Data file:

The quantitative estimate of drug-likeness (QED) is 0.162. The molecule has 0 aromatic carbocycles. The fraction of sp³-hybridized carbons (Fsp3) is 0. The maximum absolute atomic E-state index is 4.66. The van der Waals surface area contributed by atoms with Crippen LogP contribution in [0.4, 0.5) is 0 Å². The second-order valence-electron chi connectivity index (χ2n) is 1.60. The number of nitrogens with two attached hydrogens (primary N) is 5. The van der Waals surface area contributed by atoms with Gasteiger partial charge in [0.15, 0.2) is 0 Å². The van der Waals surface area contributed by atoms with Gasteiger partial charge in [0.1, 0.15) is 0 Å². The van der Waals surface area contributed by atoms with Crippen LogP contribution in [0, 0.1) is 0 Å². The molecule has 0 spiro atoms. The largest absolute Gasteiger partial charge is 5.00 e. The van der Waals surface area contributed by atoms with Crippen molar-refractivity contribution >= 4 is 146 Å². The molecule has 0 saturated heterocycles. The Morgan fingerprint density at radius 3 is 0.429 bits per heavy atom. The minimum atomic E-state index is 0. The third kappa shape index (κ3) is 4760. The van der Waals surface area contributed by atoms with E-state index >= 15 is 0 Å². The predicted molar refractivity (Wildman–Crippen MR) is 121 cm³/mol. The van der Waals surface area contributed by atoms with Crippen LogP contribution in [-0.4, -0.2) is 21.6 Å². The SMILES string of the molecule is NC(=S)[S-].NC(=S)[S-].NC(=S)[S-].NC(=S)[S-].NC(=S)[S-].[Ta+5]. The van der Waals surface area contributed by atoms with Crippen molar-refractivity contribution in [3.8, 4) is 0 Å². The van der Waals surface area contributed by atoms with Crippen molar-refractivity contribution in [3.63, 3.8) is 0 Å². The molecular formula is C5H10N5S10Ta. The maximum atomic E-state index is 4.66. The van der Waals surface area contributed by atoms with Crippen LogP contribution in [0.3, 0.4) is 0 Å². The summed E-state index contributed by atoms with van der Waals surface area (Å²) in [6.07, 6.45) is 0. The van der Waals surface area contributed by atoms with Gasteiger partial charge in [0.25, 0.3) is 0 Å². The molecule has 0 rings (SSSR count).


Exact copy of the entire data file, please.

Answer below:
The quantitative estimate of drug-likeness (QED) is 0.162. The molecule has 0 aromatic carbocycles. The fraction of sp³-hybridized carbons (Fsp3) is 0. The maximum absolute atomic E-state index is 4.66. The van der Waals surface area contributed by atoms with Crippen LogP contribution in [0.4, 0.5) is 0 Å². The second-order valence-electron chi connectivity index (χ2n) is 1.60. The number of nitrogens with two attached hydrogens (primary N) is 5. The van der Waals surface area contributed by atoms with Gasteiger partial charge in [0.15, 0.2) is 0 Å². The van der Waals surface area contributed by atoms with Gasteiger partial charge in [0.1, 0.15) is 0 Å². The van der Waals surface area contributed by atoms with Crippen LogP contribution in [0, 0.1) is 0 Å². The molecule has 0 spiro atoms. The largest absolute Gasteiger partial charge is 5.00 e. The van der Waals surface area contributed by atoms with Crippen molar-refractivity contribution >= 4 is 146 Å². The molecule has 0 saturated heterocycles. The Morgan fingerprint density at radius 3 is 0.429 bits per heavy atom. The minimum atomic E-state index is 0. The third kappa shape index (κ3) is 4760. The van der Waals surface area contributed by atoms with E-state index >= 15 is 0 Å². The predicted molar refractivity (Wildman–Crippen MR) is 121 cm³/mol. The van der Waals surface area contributed by atoms with Crippen LogP contribution in [-0.4, -0.2) is 21.6 Å². The SMILES string of the molecule is NC(=S)[S-].NC(=S)[S-].NC(=S)[S-].NC(=S)[S-].NC(=S)[S-].[Ta+5]. The van der Waals surface area contributed by atoms with Crippen molar-refractivity contribution in [3.8, 4) is 0 Å². The van der Waals surface area contributed by atoms with Crippen molar-refractivity contribution in [3.63, 3.8) is 0 Å². The molecular formula is C5H10N5S10Ta. The maximum atomic E-state index is 4.66. The van der Waals surface area contributed by atoms with Crippen LogP contribution in [0.3, 0.4) is 0 Å². The summed E-state index contributed by atoms with van der Waals surface area (Å²) in [6.07, 6.45) is 0. The van der Waals surface area contributed by atoms with Gasteiger partial charge in [0.25, 0.3) is 0 Å². The molecule has 0 rings (SSSR count).